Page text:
For Immediate Release
Kirsten Stade (202) 265-7337
EPA Halts Heightened Monitoring of Fukushima Fallout
No New Milk, Rain or Drinking Water Sampling for another Three Months
WASHINGTON - Although the Japanese nuclear reactor disaster is still unfolding with no end in sight, the U.S. Environmental Protection Agency has cut its radiation monitoring back to pre-tsunami levels, according to a statement posted on the agency website last week. As a result, stepped-up testing of precipitation, drinking water and milk has ended, with EPA saying that the next round of sampling “will take place in approximately three months.”
In its May 3, 2011 statement, the agency contends that detected radiation levels have “been very low, are well below any level of public health concern, and continue to decrease over time” so it will return to routine, quarterly sampling. Today Public Employees for Environmental Responsibility (PEER) questioned EPA’s radiation monitoring relaxation, citing –
- The 50-year old RadNet monitoring network has wide geographic gaps and many inoperable monitors. EPA reversed plans to place deployable monitors to fill gaps up and down the West Coast. EPA is also considering withdrawing the few added monitors it had placed in Hawaii, Alaska, Guam and Spain;
- Elevated levels of Iodine-131, Cesium-134, Cesium-137, and Strontium-90, radionuclides emitted from the Fukushima nuclear complex, are showing up in milk. In the case of the I-131, the levels exceed EPA’s permissible limits for drinking water under the Safe Drinking Water Act (EPA has no separate standards for milk.) There is no safe or non-harmful level of radiation for human consumption; and
- Radioactive iodine levels in rainwater have been found, and continue to be found, significantly exceeding the EPA’s own Maximum Contaminant Level (MCL) of 3piC/L for drinking water. EPA downplays the public health risk by noting that the “MCL for iodine-131 was calculated based on long-term chronic exposures over the course of a lifetime 70 years. The levels seen in rainwater are expected to be relatively short in duration.”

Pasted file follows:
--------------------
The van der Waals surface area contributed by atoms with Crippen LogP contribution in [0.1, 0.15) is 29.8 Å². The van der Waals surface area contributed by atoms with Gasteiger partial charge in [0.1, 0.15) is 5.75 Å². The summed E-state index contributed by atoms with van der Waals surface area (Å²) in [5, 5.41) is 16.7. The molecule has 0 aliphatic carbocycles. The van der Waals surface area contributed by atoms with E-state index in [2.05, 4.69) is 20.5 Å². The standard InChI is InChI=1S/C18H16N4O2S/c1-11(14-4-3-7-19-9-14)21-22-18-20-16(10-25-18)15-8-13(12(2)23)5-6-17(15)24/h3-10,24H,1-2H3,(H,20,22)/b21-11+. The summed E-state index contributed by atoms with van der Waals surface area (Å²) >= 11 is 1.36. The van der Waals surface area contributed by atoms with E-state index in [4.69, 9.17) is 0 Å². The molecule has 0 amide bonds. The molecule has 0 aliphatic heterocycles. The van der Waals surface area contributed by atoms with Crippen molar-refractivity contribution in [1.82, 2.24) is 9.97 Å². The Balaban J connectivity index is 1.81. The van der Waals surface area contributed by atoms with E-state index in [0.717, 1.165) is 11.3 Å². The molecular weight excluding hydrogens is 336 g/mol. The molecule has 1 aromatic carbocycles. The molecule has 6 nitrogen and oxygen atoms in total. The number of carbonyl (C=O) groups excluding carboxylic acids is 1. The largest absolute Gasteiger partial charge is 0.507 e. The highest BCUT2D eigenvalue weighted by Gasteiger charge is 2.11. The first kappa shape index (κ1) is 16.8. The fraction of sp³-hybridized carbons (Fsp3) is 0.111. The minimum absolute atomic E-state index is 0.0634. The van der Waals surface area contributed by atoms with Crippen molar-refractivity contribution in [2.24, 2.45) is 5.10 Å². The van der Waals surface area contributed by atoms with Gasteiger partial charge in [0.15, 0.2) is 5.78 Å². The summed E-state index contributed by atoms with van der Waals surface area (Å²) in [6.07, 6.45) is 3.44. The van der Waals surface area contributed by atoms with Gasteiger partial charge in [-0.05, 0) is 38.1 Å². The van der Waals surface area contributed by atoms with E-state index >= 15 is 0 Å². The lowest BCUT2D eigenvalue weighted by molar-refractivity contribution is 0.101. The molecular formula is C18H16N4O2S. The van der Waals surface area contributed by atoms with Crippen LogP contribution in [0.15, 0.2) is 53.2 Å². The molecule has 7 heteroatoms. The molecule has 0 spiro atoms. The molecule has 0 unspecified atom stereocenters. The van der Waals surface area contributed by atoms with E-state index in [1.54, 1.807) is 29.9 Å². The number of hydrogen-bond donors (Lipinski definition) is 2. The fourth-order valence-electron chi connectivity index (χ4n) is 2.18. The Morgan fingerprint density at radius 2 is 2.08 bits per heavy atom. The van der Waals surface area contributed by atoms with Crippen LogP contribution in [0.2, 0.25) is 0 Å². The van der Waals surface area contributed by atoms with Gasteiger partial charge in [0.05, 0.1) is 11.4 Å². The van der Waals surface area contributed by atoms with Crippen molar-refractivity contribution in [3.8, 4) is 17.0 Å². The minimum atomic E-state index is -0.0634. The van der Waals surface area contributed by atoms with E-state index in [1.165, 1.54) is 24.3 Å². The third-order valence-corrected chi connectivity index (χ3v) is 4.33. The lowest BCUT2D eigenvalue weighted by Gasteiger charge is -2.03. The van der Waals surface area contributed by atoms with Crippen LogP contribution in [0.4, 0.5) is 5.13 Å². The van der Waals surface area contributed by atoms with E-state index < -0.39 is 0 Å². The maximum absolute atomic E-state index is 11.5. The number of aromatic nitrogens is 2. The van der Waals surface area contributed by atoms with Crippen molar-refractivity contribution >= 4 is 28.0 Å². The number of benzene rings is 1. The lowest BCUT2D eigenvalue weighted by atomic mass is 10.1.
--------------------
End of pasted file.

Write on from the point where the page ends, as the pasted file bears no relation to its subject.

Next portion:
“With the Japanese nuclear situation still out of control and expected to continue that way for months, and with elevated radioactivity continuing to show up in the U.S., it is inexplicable that EPA would shut down its Fukushima radiation monitoring effort,” stated PEER Executive Director Jeff Ruch, noting radiation readings in seawater off the Japanese coast at depths of up to 100 feet are 1,000 times normal levels.
At the same time, EPA continues to review a plan to dramatically increase permissible radioactive levels in drinking water and soil following “radiological incidents,” such as nuclear power-plant accidents. The proposed radiation guides (called Protective Action Guides or PAGs) allow long-term cleanup standards thousands of times more lax than anything EPA has ever before accepted, permitting doses to the public that EPA itself estimates would cause a cancer in as much as every fourth person exposed.
“This is the worst possible time for EPA to roll back radiological protections for Americans,” added Ruch, pointing out that the EPA PAGs are favored by the nuclear industry but are vigorously opposed by public health professionals inside EPA. “The lesson from Fukushima should not be that we just have to learn to live with high levels of industrial radioactive pollution.”
Documents PEER obtained under the Freedom of Information Act indicate that EPA made a decision to approve the PAGs months ago but has yet to make an official announcement. Last fall the agency hired contractors to prepare a Communications Plan for it. Sources tell PEER that EPA is ready to send the PAGs over to the White House Office of Management & Budget for approval prior to publication in the Federal Register.
Public Employees for Environmental Responsibility (PEER) is a national alliance of local state and federal resource professionals. PEER's environmental work is solely directed by the needs of its members. As a consequence, we have the distinct honor of serving resource professionals who daily cast profiles in courage in cubicles across the country.